Home » Meet Pennington First Aid Squad Volunteer EMT Shelley Pennington

Meet Pennington First Aid Squad Volunteer EMT Shelley Pennington

by Community Contributor
This feature story is about Shelley Pennington, one of the Pennington First Aid Squad volunteer EMTs, presented by Protect Hopewell Valley in support of all Hopewell Valley fire and ambulance companies.  As you’ll read, Shelley leads a very adventurous life!

This Former Navy Pilot Loves the Thrilling Challenge of Helping Her Neighbors

The call came from a concerned neighbor on a very cold winter day: An older person had slipped on the ice on the way to the mailbox and could not stand up. EMT Shelley Pennington and other Pennington First Aid Squad answered that call.

Finding their patient face-down, upset, and in excruciating pain, the team assessed that one leg was broken. They had to quickly stabilize it, and get the person off the ground and onto a stretcher before hypothermia set in.

A splint was applied to the broken leg. The team used a hoisting tool called a scoop to lift the person onto a stretcher.

As she worked, Shelley explained everything she was doing to the patient, who had calmed considerably.  “You’re going to be ok,” she said.


A Fitting Volunteer Experience

Shelley has always sought excitement, a challenge, and a chance to help others.

The second oldest of Jack and Betty Jo Pennington’s five kids, she moved to the town that coincidentally shares her name in the fifth grade, and, after high school, left for three decades.

A 30-year career as a Navy and Naval Reserve pilot took her all over the world. She also had a long career in commercial aviation, flying passengers for TWA and packages for UPS. When Shelley wasn’t flying, she was running. She’s run over a dozen marathons including, Boston four times.

Then, in 2011, Jack and Betty Jo needed help, so Shelley moved home to provide it.  After years of care, her dad passed away in 2013 and her mom in 2018.

Shelley, finding herself with more free time and a desire to do something meaningful with it, was encouraged by friends already on the Squad to try PFAS.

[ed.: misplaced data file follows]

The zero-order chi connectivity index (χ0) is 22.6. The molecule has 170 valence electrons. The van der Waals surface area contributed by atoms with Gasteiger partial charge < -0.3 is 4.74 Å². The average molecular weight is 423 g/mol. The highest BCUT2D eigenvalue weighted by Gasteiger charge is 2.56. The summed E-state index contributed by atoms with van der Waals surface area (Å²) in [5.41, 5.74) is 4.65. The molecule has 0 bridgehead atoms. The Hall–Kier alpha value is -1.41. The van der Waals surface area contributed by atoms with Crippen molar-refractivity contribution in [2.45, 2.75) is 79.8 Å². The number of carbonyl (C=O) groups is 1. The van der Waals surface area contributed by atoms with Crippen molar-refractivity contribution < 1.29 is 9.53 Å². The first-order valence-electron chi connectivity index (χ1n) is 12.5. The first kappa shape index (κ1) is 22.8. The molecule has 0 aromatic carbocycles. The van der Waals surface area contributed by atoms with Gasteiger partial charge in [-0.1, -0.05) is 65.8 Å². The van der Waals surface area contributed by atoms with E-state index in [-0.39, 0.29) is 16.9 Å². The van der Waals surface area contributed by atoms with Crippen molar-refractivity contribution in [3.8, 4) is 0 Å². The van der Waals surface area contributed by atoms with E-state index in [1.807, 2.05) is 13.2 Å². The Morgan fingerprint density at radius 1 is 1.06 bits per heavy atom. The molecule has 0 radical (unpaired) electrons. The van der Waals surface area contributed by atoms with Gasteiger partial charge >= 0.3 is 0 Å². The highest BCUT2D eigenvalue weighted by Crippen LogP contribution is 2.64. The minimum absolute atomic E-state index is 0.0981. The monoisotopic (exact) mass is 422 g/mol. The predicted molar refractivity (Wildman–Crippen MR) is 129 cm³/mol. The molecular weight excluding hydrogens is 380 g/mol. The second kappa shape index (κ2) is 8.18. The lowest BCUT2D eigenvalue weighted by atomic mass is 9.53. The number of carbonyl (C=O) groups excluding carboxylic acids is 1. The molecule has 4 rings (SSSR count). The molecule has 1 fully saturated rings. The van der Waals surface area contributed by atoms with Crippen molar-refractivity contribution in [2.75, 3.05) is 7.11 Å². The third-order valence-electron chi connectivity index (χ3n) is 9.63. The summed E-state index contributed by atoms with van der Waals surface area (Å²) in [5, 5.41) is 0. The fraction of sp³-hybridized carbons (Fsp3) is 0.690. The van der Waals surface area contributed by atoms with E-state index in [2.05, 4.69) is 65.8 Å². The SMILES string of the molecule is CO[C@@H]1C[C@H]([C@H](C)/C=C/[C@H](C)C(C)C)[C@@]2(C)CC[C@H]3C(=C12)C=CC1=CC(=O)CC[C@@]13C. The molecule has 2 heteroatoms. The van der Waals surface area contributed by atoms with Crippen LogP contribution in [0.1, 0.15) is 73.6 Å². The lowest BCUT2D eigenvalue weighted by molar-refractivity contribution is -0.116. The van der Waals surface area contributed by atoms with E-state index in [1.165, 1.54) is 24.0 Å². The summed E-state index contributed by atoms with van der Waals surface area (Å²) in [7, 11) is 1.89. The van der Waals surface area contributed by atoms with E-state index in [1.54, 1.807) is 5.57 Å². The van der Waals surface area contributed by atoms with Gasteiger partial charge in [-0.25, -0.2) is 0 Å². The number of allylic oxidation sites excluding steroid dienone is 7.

“I love it!” Shelley said. “You don’t know what the next call is going to be – it’s the big unknown. And then you have to get there as soon as possible and make important decisions about what you should do.”

There is also a lot of nurturing to be done.  “You have to be reassuring to both the patient and his or her family,” she said. “People are calling 911 on the worst day of their lives. You have to do the best you can to alleviate that fear, to help them understand what the next steps are.”

Helping her neighbors in her home town is extremely satisfying, as is working with a team of dedicated volunteers.  “I’m from the military and the aviation industry, and in both places, we had crews of people working together. We had camaraderie, and I missed that.  At Pennington First Aid, you’re also working as a crew – you’re not flying solo in any of this.”


Shelley, in the middle, learning to be an EMT, with instructors and PFAS volunteers Dan Boone and Julie Aberger.

She Had the Will, She Learned the Way

Shelley, who is now 63, walked into Pennington First Aid Squad without any medical background. She liked the challenge of learning new things from anatomy to pharmacology to patient assessment. Learning began with the EMT course, but it continues with drills and guidance from all the other volunteers.

“On the Squad, we have people from 16 years old all the way up to people in their 70s,” she said. “Sometimes, we have a teenager who has more EMT experience than a 50 year old with a PhD.”


Should YOU Be the Neighbor Your Neighbors Can’t Live Without?

Shelley believes that anyone who has considered volunteering with PFAS – or Pennington Fire Company, Hopewell Fire Department & Emergency Medical Unit, or Union Fire Company & Rescue Squad – should explore what could be a life-changing opportunity.

“It’s very rewarding to help people. And in a small town like this, you’re part of the patchwork of this town,” she said. “If you have a personal connection to your town, you get more satisfaction from living there.”


Interested in volunteering or learning more? Please visit www.ProtectHopewellValley.com, or call Matt Martin at 609-537-0287. Emergency and non-emergency volunteers are needed at all Hopewell Valley fire and ambulance companies now. Training and gear are free.

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